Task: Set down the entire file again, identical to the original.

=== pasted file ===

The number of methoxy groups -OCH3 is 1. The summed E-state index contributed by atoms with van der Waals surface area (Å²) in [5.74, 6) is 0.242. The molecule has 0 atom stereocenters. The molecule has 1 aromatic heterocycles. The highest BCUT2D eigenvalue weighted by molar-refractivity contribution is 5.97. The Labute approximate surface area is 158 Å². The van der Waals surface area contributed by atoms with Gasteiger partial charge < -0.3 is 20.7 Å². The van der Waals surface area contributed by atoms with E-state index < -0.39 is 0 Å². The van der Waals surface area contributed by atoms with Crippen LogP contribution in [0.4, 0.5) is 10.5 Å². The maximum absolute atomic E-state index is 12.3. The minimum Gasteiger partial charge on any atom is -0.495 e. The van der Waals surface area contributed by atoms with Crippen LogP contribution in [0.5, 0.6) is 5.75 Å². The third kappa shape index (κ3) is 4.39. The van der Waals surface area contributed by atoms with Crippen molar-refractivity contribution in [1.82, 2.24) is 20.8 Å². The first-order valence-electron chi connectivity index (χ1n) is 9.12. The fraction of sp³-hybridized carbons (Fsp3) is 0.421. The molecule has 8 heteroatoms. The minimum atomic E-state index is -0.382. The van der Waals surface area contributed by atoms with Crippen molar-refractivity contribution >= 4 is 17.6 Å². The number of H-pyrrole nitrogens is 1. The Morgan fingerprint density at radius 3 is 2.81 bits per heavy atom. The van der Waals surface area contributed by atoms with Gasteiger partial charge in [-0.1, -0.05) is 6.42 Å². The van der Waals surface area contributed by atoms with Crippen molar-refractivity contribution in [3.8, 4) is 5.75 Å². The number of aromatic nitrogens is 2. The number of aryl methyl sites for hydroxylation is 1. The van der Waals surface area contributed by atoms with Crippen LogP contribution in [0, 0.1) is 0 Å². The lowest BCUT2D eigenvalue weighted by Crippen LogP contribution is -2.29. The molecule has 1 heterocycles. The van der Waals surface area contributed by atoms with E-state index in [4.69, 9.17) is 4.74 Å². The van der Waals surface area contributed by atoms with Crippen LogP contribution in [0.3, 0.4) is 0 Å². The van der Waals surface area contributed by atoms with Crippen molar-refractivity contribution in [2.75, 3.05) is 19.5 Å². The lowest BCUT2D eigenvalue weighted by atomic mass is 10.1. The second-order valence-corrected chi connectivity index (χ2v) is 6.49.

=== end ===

The number of methoxy groups -OCH3 is 1. The summed E-state index contributed by atoms with van der Waals surface area (Å²) in [5.74, 6) is 0.242. The molecule has 0 atom stereocenters. The molecule has 1 aromatic heterocycles. The highest BCUT2D eigenvalue weighted by molar-refractivity contribution is 5.97. The Labute approximate surface area is 158 Å². The van der Waals surface area contributed by atoms with Gasteiger partial charge < -0.3 is 20.7 Å². The van der Waals surface area contributed by atoms with E-state index < -0.39 is 0 Å². The van der Waals surface area contributed by atoms with Crippen LogP contribution in [0.4, 0.5) is 10.5 Å². The maximum absolute atomic E-state index is 12.3. The minimum Gasteiger partial charge on any atom is -0.495 e. The van der Waals surface area contributed by atoms with Crippen LogP contribution in [0.5, 0.6) is 5.75 Å². The third kappa shape index (κ3) is 4.39. The van der Waals surface area contributed by atoms with Crippen molar-refractivity contribution in [1.82, 2.24) is 20.8 Å². The first-order valence-electron chi connectivity index (χ1n) is 9.12. The fraction of sp³-hybridized carbons (Fsp3) is 0.421. The molecule has 8 heteroatoms. The minimum atomic E-state index is -0.382. The van der Waals surface area contributed by atoms with Crippen molar-refractivity contribution >= 4 is 17.6 Å². The number of H-pyrrole nitrogens is 1. The Morgan fingerprint density at radius 3 is 2.81 bits per heavy atom. The van der Waals surface area contributed by atoms with Gasteiger partial charge in [-0.1, -0.05) is 6.42 Å². The van der Waals surface area contributed by atoms with Crippen molar-refractivity contribution in [3.8, 4) is 5.75 Å². The number of aromatic nitrogens is 2. The number of aryl methyl sites for hydroxylation is 1. The van der Waals surface area contributed by atoms with Crippen LogP contribution in [0, 0.1) is 0 Å². The lowest BCUT2D eigenvalue weighted by Crippen LogP contribution is -2.29. The molecule has 1 heterocycles. The van der Waals surface area contributed by atoms with E-state index in [4.69, 9.17) is 4.74 Å². The van der Waals surface area contributed by atoms with Crippen LogP contribution in [0.3, 0.4) is 0 Å². The van der Waals surface area contributed by atoms with Crippen molar-refractivity contribution in [2.75, 3.05) is 19.5 Å². The lowest BCUT2D eigenvalue weighted by atomic mass is 10.1. The second-order valence-corrected chi connectivity index (χ2v) is 6.49.